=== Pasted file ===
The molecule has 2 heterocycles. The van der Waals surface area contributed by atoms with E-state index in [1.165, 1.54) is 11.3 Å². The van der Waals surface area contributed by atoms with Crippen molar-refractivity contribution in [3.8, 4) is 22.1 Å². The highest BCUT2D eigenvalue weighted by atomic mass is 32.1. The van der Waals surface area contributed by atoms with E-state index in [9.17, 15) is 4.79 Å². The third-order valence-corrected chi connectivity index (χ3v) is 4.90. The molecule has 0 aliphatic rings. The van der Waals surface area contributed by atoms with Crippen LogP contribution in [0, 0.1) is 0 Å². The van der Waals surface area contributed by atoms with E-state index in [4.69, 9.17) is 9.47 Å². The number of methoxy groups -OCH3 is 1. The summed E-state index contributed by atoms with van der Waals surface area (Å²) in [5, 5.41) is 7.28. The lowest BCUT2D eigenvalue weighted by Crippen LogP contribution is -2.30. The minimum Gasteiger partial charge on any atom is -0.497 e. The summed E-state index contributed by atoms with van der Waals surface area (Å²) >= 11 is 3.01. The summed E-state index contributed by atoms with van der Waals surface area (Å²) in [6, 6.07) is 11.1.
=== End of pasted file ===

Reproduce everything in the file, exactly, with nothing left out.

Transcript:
The molecule has 2 heterocycles. The van der Waals surface area contributed by atoms with E-state index in [1.165, 1.54) is 11.3 Å². The van der Waals surface area contributed by atoms with Crippen molar-refractivity contribution in [3.8, 4) is 22.1 Å². The highest BCUT2D eigenvalue weighted by atomic mass is 32.1. The van der Waals surface area contributed by atoms with E-state index in [9.17, 15) is 4.79 Å². The third-order valence-corrected chi connectivity index (χ3v) is 4.90. The molecule has 0 aliphatic rings. The van der Waals surface area contributed by atoms with Crippen LogP contribution in [0, 0.1) is 0 Å². The van der Waals surface area contributed by atoms with E-state index in [4.69, 9.17) is 9.47 Å². The number of methoxy groups -OCH3 is 1. The summed E-state index contributed by atoms with van der Waals surface area (Å²) in [5, 5.41) is 7.28. The lowest BCUT2D eigenvalue weighted by Crippen LogP contribution is -2.30. The minimum Gasteiger partial charge on any atom is -0.497 e. The summed E-state index contributed by atoms with van der Waals surface area (Å²) >= 11 is 3.01. The summed E-state index contributed by atoms with van der Waals surface area (Å²) in [6, 6.07) is 11.1.